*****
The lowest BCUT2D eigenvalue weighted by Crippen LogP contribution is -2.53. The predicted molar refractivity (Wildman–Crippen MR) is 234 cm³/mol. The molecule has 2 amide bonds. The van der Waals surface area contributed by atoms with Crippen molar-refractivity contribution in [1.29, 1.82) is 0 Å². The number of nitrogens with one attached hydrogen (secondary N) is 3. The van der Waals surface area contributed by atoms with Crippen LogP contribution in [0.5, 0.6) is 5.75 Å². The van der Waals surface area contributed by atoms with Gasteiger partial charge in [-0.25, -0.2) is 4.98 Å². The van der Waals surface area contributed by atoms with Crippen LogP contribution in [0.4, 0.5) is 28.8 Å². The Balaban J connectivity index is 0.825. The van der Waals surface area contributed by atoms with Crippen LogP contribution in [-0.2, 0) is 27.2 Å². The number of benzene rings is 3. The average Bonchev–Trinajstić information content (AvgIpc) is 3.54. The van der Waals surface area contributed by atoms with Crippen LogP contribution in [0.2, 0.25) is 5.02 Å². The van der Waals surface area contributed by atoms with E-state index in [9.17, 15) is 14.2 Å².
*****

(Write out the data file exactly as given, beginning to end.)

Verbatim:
The lowest BCUT2D eigenvalue weighted by Crippen LogP contribution is -2.53. The predicted molar refractivity (Wildman–Crippen MR) is 234 cm³/mol. The molecule has 2 amide bonds. The van der Waals surface area contributed by atoms with Crippen molar-refractivity contribution in [1.29, 1.82) is 0 Å². The number of nitrogens with one attached hydrogen (secondary N) is 3. The van der Waals surface area contributed by atoms with Crippen LogP contribution in [0.5, 0.6) is 5.75 Å². The van der Waals surface area contributed by atoms with Gasteiger partial charge in [-0.25, -0.2) is 4.98 Å². The van der Waals surface area contributed by atoms with Crippen LogP contribution in [0.4, 0.5) is 28.8 Å². The Balaban J connectivity index is 0.825. The van der Waals surface area contributed by atoms with Crippen LogP contribution in [-0.2, 0) is 27.2 Å². The number of benzene rings is 3. The average Bonchev–Trinajstić information content (AvgIpc) is 3.54. The van der Waals surface area contributed by atoms with Crippen LogP contribution in [0.2, 0.25) is 5.02 Å². The van der Waals surface area contributed by atoms with E-state index in [9.17, 15) is 14.2 Å².